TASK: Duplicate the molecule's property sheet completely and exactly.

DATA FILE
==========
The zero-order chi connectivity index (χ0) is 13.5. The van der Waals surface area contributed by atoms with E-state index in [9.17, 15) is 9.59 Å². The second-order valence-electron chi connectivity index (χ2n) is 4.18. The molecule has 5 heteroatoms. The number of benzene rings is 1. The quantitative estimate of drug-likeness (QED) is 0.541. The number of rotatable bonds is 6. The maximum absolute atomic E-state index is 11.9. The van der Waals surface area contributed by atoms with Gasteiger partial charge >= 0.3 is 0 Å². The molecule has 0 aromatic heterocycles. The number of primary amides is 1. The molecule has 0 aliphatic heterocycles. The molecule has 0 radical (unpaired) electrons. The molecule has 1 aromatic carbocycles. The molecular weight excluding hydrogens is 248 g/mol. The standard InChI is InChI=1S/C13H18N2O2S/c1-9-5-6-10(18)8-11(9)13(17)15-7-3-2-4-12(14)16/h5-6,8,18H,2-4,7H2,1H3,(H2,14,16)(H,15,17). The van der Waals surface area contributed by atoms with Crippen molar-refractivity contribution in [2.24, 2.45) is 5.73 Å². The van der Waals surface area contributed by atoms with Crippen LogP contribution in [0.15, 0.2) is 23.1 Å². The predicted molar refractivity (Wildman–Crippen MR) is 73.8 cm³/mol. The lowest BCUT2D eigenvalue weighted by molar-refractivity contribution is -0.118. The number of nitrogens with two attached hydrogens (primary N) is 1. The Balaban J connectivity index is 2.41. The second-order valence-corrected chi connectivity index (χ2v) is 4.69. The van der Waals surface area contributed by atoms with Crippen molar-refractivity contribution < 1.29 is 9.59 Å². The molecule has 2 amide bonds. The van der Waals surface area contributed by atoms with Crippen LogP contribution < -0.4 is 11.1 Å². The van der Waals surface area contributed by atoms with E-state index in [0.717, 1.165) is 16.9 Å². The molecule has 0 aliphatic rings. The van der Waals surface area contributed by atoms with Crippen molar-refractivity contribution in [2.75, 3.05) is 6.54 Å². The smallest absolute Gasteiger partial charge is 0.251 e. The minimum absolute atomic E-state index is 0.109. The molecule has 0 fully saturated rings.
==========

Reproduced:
The zero-order chi connectivity index (χ0) is 13.5. The van der Waals surface area contributed by atoms with E-state index in [9.17, 15) is 9.59 Å². The second-order valence-electron chi connectivity index (χ2n) is 4.18. The molecule has 5 heteroatoms. The number of benzene rings is 1. The quantitative estimate of drug-likeness (QED) is 0.541. The number of rotatable bonds is 6. The maximum absolute atomic E-state index is 11.9. The van der Waals surface area contributed by atoms with Gasteiger partial charge >= 0.3 is 0 Å². The molecule has 0 aromatic heterocycles. The number of primary amides is 1. The molecule has 0 aliphatic heterocycles. The molecule has 0 radical (unpaired) electrons. The molecule has 1 aromatic carbocycles. The molecular weight excluding hydrogens is 248 g/mol. The standard InChI is InChI=1S/C13H18N2O2S/c1-9-5-6-10(18)8-11(9)13(17)15-7-3-2-4-12(14)16/h5-6,8,18H,2-4,7H2,1H3,(H2,14,16)(H,15,17). The van der Waals surface area contributed by atoms with Crippen molar-refractivity contribution in [2.24, 2.45) is 5.73 Å². The van der Waals surface area contributed by atoms with Crippen LogP contribution in [0.15, 0.2) is 23.1 Å². The predicted molar refractivity (Wildman–Crippen MR) is 73.8 cm³/mol. The lowest BCUT2D eigenvalue weighted by molar-refractivity contribution is -0.118. The number of nitrogens with two attached hydrogens (primary N) is 1. The Balaban J connectivity index is 2.41. The second-order valence-corrected chi connectivity index (χ2v) is 4.69. The van der Waals surface area contributed by atoms with Crippen molar-refractivity contribution < 1.29 is 9.59 Å². The molecule has 2 amide bonds. The van der Waals surface area contributed by atoms with Crippen LogP contribution < -0.4 is 11.1 Å². The van der Waals surface area contributed by atoms with E-state index in [0.717, 1.165) is 16.9 Å². The molecule has 0 aliphatic rings. The van der Waals surface area contributed by atoms with Crippen molar-refractivity contribution in [2.75, 3.05) is 6.54 Å². The smallest absolute Gasteiger partial charge is 0.251 e. The minimum absolute atomic E-state index is 0.109. The molecule has 0 fully saturated rings.